13. Hilbert spaces • A Hilbert space is a vector space in which the scalars are complex numbers, with an inner product (dot product) operation  : H×H  C • Definition of inner product: xy = (yx)* (* = complex conjugate) xx  0 xx= 0 if and only if x = 0 xy is linear, under scalar multiplication and vector addition within both x and y Black dot is an inner product “Component”picture: y Another notation often used: x xy/|x| “bracket”

  14. Vector Representation of States • Let S={s0, s1, …} be a maximal set of distinguishable states, indexed by i. • The basis vector vi identified with the ith such state can be represented as a list of numbers: s0s1s2si-1si si+1 vi = (0, 0, 0, …, 0, 1, 0, … ) • Arbitrary vectors v in the Hilbert space can then be defined by linear combinations of the vi: • And the inner product is given by:

  15. Dirac’s Ket Notation You havr to be familiar with these three notations • Note: The inner productdefinition is the same as thematrix product of x, as aconjugated row vector, timesy, as a normal column vector. • This leads to the definition, for state s, of: • The “bra” s| means the row matrix [c0* c1* …] • The “ket” |s means the column matrix  • The adjoint operator† takes any matrix Mto its conjugate transpose M†MT*, sos| can be defined as |s†, and xy = x†y. “Bracket”

  16. Linear Algebra

  17. Vector Spaces Complex number field

  18. Cn

  19. Spanning Set and Basis vectors • Or SPANNING SET for Cn: any set of n vectors such that any vector in the vector space Cn can be written using the n base vectors • Example for C2 (n=2): Spanning set is a set of all such vectors for any alpha and beta which is a linear combination of the 2-dimensionalbasis vectors and

  20. Bases and Linear Independence Linearly independent vectors in the space Red and blue vectors add to 0, are not linearly independent Always exists!

  21. Basis

  22. Bases for Cn

  23. Linear Operators So far we talked only about vectors and operations on them. Now we introduce matrices

  24. Linear Operators New space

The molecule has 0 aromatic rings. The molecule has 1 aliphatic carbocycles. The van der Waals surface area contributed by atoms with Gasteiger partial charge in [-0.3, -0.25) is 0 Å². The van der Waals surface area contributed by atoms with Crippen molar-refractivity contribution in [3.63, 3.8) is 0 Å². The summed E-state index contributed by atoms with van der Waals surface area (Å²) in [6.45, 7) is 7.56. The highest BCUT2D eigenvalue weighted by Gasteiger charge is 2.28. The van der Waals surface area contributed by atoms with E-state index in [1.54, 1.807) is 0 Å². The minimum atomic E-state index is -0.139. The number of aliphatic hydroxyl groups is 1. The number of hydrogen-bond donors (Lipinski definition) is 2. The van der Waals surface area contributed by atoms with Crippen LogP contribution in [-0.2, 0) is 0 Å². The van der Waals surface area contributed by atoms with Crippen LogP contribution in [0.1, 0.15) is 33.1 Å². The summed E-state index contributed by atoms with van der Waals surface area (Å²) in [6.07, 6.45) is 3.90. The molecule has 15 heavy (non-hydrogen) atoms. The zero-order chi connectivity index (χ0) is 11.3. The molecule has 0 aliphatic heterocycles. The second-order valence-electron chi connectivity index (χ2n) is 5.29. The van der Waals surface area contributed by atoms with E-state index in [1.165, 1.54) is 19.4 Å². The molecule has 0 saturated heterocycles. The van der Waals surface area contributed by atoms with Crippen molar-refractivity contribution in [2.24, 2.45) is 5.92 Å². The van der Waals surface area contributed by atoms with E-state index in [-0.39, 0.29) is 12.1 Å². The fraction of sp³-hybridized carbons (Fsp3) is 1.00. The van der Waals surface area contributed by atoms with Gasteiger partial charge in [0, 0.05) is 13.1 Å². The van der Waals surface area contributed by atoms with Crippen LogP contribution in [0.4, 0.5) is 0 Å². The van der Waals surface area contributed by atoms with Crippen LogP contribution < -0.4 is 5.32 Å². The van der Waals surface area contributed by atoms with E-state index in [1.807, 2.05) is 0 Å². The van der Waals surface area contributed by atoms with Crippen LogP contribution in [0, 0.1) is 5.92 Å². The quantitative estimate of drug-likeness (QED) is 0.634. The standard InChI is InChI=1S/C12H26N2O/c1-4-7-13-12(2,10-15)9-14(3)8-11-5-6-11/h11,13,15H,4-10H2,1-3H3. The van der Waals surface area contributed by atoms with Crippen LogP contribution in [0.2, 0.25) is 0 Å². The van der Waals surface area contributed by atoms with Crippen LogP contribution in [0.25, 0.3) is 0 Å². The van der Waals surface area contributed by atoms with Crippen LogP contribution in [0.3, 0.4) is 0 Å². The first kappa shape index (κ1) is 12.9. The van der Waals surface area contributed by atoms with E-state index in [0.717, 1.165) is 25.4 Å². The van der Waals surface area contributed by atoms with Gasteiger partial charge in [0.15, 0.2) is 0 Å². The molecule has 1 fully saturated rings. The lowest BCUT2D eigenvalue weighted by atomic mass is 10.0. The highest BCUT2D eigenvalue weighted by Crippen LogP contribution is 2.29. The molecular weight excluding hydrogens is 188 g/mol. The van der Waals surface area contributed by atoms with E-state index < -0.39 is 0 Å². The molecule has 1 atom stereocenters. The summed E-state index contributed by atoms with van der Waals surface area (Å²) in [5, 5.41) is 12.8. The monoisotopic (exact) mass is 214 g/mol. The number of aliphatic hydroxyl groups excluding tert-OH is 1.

25. Pauli Matrices X is like inverter • Properties: Unitary and Hermitian This is adjoint

  26. Matrices Pay attention to this notation

  27. Examples of operators

  28. This is new, we did not use inner products yet Inner Products of vectors We already talked about this when we defined Hilbert space Complex numbers Be able to prove these properties from definitions

  29. Slightly other formalism for Inner Products Be familiar with various formalisms

  30. Example: Inner Product on Cn

  31. Norms

  32. Outer Products of vectors This is Kronecker operation

  33. Outer Products of vectors |u> <v| is an outer product of |u> and |v> |u> is from U, |v> is from V. |u><v| is a map V U We will illustrate how this can be used formally to create unitary and other matrices

  34. Eigenvectors of linear operators and their Eigenvalues Eigenvalues of matrices are used in analysis and synthesis

  35. Eigenvalues and Eigenvectors versus diagonalizable matrices Eigenvector of Operator A

  36. Diagonal Representations of matrices Diagonal matrix

  37. Adjoint Operators This is very important, we have used it many times already

  38. Normal and Hermitian Operators But not necessarily equal identity

  39. Unitary Operators

  40. Exam Problems • Diagonalization of unitary matrices

  41. Unitary and Positive Operators: some properties Other notation for adjoint (Dagger is also used Positive operator Positive definite operator

  42. Hermitian Operators: some properties in different notation These are important and useful properties of our matrices of circuits

  43. Tensor Products of VectorSpaces Notation for vectors in space V Note various notations

  44. Tensor Products of vectors and Tensor Products of Operators Properties of tensor products for vectors Tensor product for operators

  45. Tensor Product of two Matrices

  46. Properties of Tensor Products of vectors and operators These can be vectors of any size We repeat them in different notation here

  47. Functions of Operators I is the identity matrix Matrix of Pauli rotation X Spectral decomposition eigenvalues

  48. Trace and Commutator

  49. Polar Decomposition Left polar decomposition Right polar decomposition

  50. Eigenvalues and Eigenvectors More on Inner Products Hilbert Space: Orthogonality: Norm: Orthonormal basis: